• Table of Contents
    • Abstract
    • Keywords
    • Article
      • 1 Welfare economics and social choice
      • 2 Variations and extensions of Arrow's impossibility result
      • 3 Domain restrictions
      • 4 Manipulability and implementation
      • 5 Information: utility, compensations and fairness
      • 6 Social welfare functionals and interpersonal comparisons
      • 7 Liberty and rights
      • 8 Independence and neutrality
      • 9 Concluding remarks
    • See Also
    • Bibliography
    • How to cite this article

social choice

Amartya Sen
From The New Palgrave Dictionary of Economics, Second Edition, 2008
Edited by Steven N. Durlauf and Lawrence E. Blume
Alternate versions available: 1987 Edition
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This article is a critical survey of the literature of social choice theory, first formalized by Kenneth Arrow in 1951. Social choice theory deals with the aggregation of some measure of individual welfare into a collective measure. It takes different forms according both to what is being aggregated (interests, judgements, and so on) and to the purpose of the aggregation. The methodology of social choice has greatly clarified a range of hitherto obscure problems.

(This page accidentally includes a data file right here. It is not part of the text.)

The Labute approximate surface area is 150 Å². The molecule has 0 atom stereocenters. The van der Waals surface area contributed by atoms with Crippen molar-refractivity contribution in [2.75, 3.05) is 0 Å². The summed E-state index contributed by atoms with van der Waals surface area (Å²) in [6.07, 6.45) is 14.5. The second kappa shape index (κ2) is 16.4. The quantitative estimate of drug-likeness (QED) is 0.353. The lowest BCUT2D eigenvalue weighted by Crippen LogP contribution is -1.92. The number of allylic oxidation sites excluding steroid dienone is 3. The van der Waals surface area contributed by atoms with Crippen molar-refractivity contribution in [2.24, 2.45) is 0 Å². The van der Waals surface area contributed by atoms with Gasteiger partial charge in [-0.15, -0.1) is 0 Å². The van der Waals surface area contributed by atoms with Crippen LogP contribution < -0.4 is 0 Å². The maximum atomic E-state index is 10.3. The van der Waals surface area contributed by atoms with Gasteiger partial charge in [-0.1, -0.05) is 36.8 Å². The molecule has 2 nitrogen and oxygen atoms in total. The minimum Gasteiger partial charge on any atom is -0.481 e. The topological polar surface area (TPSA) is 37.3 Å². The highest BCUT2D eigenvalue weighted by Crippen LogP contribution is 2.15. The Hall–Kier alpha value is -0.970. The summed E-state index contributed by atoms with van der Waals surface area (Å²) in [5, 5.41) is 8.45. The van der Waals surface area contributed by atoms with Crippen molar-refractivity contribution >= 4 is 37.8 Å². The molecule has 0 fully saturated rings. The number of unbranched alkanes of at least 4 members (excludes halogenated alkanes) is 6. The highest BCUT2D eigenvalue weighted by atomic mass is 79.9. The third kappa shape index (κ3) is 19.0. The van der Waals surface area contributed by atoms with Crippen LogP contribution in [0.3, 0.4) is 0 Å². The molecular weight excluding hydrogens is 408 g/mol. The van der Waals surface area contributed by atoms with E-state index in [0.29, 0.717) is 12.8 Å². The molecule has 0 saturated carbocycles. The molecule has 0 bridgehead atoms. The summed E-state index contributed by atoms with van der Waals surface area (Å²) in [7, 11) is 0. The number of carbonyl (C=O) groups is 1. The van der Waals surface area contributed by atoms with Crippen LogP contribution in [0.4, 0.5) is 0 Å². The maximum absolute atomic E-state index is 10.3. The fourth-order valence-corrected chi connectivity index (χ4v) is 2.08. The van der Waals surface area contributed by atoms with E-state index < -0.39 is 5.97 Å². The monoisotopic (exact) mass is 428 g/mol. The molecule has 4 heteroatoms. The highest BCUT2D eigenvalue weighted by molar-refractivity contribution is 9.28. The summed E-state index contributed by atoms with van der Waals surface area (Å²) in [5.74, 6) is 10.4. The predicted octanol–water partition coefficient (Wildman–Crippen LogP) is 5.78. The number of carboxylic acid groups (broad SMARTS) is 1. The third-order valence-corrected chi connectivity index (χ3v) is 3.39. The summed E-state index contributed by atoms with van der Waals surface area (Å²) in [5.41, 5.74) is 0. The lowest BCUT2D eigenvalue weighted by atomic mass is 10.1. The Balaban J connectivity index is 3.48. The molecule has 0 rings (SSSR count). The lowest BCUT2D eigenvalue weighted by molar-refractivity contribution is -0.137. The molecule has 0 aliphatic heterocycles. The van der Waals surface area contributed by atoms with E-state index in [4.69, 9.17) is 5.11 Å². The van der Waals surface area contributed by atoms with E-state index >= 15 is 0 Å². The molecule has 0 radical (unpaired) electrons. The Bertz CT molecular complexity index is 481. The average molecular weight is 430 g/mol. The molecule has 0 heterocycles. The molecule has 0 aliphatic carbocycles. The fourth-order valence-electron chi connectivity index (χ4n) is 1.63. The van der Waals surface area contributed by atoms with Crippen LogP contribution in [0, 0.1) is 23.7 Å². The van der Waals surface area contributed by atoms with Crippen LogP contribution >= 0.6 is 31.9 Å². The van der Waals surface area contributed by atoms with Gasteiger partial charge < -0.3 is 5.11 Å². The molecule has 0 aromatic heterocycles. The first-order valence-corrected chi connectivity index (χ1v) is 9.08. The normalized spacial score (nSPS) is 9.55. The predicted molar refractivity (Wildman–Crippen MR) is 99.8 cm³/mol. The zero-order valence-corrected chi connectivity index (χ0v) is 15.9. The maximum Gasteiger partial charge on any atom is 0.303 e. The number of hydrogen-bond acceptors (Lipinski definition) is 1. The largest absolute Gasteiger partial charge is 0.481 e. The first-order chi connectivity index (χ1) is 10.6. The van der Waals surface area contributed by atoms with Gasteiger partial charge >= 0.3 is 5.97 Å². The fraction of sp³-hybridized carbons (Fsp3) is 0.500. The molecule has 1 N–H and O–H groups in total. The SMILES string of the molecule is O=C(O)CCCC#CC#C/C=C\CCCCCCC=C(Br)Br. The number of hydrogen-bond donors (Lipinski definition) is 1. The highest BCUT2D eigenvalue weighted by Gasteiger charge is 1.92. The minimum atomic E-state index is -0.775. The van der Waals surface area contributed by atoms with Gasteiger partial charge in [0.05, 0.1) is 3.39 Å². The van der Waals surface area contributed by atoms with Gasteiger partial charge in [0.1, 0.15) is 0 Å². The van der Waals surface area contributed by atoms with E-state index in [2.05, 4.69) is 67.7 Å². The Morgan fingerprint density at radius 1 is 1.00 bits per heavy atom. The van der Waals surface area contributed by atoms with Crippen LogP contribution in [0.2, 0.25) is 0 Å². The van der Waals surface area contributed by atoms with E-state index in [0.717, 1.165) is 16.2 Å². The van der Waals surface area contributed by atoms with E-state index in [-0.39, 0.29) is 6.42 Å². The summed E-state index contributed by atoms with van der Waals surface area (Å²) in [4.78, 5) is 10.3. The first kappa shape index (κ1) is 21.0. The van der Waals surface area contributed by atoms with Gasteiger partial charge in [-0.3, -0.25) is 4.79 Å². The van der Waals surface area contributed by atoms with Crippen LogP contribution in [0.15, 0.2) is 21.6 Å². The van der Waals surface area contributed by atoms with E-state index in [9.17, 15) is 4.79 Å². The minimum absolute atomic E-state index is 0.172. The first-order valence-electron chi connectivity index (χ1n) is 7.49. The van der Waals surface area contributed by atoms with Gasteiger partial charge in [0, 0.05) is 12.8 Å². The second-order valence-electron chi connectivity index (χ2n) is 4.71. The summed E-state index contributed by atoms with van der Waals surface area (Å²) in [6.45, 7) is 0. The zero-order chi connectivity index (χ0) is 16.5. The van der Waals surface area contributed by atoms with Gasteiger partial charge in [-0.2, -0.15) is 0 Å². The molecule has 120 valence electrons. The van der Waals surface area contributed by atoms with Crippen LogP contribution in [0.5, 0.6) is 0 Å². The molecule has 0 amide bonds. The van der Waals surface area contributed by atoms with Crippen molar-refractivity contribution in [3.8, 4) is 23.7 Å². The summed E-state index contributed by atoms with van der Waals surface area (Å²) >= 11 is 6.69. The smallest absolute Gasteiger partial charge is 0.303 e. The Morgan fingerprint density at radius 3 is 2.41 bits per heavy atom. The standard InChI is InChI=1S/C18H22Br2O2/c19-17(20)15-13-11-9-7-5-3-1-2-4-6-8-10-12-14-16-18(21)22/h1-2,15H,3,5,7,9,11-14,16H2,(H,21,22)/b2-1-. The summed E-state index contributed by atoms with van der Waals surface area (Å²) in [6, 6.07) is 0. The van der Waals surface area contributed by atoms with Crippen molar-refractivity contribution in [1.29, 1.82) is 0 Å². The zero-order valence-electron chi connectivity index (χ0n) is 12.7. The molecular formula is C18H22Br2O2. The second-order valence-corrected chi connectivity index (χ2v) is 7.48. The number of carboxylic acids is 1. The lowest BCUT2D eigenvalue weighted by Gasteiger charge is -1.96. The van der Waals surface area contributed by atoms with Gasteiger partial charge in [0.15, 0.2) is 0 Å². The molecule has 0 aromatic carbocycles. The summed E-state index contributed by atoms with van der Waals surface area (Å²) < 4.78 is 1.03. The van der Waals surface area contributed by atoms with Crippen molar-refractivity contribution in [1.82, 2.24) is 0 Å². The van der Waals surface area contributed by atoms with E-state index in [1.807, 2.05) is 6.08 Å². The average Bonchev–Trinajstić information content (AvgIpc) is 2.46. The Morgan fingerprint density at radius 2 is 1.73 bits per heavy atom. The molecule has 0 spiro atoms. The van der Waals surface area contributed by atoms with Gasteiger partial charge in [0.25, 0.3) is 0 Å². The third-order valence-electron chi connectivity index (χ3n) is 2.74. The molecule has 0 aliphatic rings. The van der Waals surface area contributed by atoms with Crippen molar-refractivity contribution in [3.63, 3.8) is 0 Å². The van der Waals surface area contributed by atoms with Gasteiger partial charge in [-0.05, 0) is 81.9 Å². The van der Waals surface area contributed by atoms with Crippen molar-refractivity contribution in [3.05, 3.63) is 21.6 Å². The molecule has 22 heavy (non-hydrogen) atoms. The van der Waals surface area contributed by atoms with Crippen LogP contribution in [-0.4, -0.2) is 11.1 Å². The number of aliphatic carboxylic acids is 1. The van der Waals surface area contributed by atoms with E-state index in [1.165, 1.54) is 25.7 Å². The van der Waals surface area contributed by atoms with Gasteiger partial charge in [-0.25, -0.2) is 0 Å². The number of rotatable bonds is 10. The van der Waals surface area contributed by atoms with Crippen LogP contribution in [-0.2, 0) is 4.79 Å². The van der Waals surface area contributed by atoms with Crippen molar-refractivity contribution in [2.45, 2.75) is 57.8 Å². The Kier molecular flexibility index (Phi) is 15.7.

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How to cite this article

Sen, Amartya. "social choice." The New Palgrave Dictionary of Economics. Second Edition. Eds. Steven N. Durlauf and Lawrence E. Blume. Palgrave Macmillan, 2008. The New Palgrave Dictionary of Economics Online. Palgrave Macmillan. 19 January 2018 <http://www.dictionaryofeconomics.com/article?id=pde2008_S000164> doi:10.1057/9780230226203.1550

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